Of course, economists say that business cannot afford to act on Christian principles. It Is impractical, uneconomic. But it is generally coming to be accepted that such a degree of centralization as ours is impractical, and that there must be decentralization. In other words, business has made a mess of things, and the state has had to enter in to rescue the worker from starvation.
Of course, Pope Pius XI said that, when such a crisis came about, in unemployment, fire, flood, earthquake, etc., the state had to enter in and help.
But we in our generation have more and more come to consider the state as bountiful Uncle Sam. "Uncle Sam will take care of it all. The race question, the labor question, the unemployment question."
We will all be registered and tabulated and employed or put on a dole, and shunted from clinic to birth control clinic. "What right have people who have no work to have a baby?" How many poor Catholic mothers heard that during those grim years before the war!
She also refused to pay Federal tax.
She spoke out against capitalism and this is what she said she wanted society to be:
We would like to see a country made up of farming communes, agronomic universities, hospices, unions, cooperatives, small units of all those necessary institutions to be preserved, and a doing away with luxury in order to have the essential which is ownership of house and field and job, and the responsibility which goes with that ownership. We wish to abolish the proletariat state, rather than establish the dictatorship of the proletariat, abolish the wage system which provides men with luxuries but not the essentials.
She was a radical leftist...but more in the form of anarchy, not communism.
Please ignore the spelling errors.
Yes, that’s probably it. Not state-centered, but Anarchist. Not ideological, but Personalist. Not coerced or demanded, but Voluntary. And not Marxist, but Christ-centered.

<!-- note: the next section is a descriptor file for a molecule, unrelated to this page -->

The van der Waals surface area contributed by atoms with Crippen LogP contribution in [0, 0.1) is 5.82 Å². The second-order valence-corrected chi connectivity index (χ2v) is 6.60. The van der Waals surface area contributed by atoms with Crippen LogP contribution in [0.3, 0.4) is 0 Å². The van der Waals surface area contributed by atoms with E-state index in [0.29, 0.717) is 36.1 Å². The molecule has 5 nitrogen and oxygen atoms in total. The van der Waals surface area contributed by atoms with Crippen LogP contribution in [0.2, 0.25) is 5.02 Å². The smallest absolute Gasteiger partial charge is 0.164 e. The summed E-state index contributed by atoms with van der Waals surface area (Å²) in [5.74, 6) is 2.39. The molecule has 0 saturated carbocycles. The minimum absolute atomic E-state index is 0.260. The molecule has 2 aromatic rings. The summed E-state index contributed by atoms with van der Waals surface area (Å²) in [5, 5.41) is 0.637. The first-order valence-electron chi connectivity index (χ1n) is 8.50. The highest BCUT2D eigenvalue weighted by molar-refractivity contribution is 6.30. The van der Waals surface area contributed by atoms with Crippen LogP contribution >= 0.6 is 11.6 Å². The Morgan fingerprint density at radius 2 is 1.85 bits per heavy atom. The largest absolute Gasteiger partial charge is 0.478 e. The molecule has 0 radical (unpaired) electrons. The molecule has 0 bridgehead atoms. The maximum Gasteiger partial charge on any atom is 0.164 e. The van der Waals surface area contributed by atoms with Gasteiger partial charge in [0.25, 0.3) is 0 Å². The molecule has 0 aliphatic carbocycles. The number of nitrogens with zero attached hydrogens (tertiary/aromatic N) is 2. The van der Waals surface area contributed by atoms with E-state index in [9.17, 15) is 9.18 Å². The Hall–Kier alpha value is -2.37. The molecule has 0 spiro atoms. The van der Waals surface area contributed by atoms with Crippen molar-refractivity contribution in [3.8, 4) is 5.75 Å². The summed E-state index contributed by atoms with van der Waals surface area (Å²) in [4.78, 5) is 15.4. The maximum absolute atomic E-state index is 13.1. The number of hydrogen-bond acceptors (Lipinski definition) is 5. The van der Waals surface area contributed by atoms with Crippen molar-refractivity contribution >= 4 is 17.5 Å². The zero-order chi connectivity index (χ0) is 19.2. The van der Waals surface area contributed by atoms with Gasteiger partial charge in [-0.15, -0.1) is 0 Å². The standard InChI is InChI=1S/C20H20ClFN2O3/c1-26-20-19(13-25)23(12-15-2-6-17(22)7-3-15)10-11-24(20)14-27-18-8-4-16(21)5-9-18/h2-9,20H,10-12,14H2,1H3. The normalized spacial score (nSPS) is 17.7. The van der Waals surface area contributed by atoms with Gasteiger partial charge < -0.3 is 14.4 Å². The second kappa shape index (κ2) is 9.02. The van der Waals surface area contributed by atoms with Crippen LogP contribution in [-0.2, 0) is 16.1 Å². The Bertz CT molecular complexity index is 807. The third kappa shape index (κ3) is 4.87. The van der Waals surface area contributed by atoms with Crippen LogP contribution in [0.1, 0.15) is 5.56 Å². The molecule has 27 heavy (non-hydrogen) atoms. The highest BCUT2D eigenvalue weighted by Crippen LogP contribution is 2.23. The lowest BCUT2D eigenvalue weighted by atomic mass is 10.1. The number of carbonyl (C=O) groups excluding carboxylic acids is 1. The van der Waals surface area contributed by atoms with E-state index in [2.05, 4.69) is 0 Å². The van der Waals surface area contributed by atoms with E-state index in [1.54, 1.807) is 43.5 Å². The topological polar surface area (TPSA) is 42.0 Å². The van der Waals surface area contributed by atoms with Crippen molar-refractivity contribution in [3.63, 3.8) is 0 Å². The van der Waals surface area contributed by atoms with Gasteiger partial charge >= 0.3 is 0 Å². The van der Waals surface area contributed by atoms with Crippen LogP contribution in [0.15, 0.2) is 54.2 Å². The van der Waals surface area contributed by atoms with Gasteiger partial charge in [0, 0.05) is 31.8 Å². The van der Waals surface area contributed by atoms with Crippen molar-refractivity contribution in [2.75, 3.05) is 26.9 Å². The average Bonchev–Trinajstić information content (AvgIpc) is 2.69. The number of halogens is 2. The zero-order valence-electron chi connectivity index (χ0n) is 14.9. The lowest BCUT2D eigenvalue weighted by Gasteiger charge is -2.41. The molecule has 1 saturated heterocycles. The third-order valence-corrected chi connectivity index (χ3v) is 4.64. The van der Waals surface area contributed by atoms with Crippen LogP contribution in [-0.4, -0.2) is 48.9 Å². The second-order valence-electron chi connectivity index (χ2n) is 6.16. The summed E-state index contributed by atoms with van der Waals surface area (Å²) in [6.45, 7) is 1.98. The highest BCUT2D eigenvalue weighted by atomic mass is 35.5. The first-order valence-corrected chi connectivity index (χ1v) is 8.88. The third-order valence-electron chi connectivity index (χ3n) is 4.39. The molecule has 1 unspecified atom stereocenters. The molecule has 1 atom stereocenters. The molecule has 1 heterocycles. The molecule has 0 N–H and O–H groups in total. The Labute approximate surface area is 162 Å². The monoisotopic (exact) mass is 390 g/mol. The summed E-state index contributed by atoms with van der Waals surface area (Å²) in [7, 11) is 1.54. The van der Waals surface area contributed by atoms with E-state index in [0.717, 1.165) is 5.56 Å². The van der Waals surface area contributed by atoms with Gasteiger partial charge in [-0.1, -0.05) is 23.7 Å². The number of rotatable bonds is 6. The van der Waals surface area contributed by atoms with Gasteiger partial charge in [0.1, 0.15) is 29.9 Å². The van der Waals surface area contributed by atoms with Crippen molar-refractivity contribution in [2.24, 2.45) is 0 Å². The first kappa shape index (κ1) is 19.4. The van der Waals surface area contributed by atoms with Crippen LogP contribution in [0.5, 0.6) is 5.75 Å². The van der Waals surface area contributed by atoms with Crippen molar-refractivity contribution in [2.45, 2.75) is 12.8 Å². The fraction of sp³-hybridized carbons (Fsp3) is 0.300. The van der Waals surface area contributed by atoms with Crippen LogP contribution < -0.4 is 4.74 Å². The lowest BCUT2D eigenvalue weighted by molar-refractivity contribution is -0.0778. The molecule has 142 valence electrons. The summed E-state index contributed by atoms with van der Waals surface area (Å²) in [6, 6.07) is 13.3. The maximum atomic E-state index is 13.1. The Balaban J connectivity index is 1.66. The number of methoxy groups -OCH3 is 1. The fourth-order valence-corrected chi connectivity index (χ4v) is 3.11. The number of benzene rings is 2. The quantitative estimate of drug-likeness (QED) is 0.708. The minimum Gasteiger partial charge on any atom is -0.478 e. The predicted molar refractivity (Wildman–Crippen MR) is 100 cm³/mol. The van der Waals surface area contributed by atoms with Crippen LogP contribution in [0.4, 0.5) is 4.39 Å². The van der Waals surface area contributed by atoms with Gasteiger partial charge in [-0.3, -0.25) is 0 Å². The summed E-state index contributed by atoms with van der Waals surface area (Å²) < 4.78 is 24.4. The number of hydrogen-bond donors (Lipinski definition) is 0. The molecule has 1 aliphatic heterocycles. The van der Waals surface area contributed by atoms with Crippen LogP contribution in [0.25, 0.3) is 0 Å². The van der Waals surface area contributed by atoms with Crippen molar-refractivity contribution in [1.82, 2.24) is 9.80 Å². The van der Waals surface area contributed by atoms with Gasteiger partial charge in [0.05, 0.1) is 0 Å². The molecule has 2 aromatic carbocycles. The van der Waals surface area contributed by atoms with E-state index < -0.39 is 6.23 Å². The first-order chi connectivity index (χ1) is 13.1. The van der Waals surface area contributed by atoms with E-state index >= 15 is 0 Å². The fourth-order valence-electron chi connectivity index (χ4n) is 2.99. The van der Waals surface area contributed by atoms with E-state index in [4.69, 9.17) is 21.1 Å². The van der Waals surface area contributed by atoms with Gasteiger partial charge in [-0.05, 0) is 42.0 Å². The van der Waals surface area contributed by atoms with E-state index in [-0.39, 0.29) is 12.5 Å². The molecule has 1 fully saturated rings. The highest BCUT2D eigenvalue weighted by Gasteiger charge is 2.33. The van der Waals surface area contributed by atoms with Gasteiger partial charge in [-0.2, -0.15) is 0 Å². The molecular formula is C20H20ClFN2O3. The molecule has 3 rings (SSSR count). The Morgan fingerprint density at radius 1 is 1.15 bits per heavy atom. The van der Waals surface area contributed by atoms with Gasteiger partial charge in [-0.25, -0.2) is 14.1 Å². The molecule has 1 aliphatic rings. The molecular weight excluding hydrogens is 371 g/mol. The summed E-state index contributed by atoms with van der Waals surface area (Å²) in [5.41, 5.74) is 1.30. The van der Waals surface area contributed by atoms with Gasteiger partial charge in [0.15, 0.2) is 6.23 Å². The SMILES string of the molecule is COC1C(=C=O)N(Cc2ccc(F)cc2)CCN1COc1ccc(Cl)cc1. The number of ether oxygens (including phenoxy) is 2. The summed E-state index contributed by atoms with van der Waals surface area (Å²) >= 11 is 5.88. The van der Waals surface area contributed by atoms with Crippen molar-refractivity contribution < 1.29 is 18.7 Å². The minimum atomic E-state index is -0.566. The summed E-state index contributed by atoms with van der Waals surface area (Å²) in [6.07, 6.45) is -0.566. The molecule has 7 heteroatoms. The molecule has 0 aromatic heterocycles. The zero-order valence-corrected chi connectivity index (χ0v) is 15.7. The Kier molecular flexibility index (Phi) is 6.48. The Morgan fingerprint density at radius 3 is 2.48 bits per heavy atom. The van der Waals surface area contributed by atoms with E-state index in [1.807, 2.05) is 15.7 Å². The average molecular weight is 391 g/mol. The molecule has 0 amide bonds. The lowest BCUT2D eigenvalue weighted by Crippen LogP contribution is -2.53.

The doing away with luxury and eradication of a wage system Christ-centered? Really?
No, these are Marxist ideas. But worked out into an anarchist framework instead of communist (no central Gov't).
Sure, really: as long as it is voluntary and not controlled by the state and other coercive mechanisms.
This is not to say that a wage system,for instance, is immoral. It is not condemned in the Scriptures, which assumes wages, and demands just wages.
The Prophets of Israel, the Gospels, and the Fathers of the Church all condemn luxury, and, for that matter, covetousness and usury; which would certainly cut the legs off of modern captialism, powered as it is by advertising and consumer credit.
A free society which respects private property (which Day also supported) will also respect a diversity which makes room for distributism, communitarianism and even monasticism. Freedom would mean you can go and come with that, as you judge best.
No,they did not condemn luxury in toto.
They only condemned luxury enjoyed at the expense of the poor. There are times in the Bible when God himself blesses beyond the essentials (condemned in the statement by Day).
Of course the Scripture assumes wages. To labor for a wage is moral. Eradication of a wage system is not Christ-centered but Marxist. To advocate a system where there would be no wage for labor is to advocate injustice which God abhors. And, no, Day doesn't says this would be voluntary. And only in utopian thinking (the thinking of anarchists) would one consider that it ever could be.
And what Jesus said about camels going through the eye of the needle: even if that meant going through a small gate into the city, they'd have to be divesed of all their cargoes before they got through. It was a warning: wach out! Don't make your salvation difficult!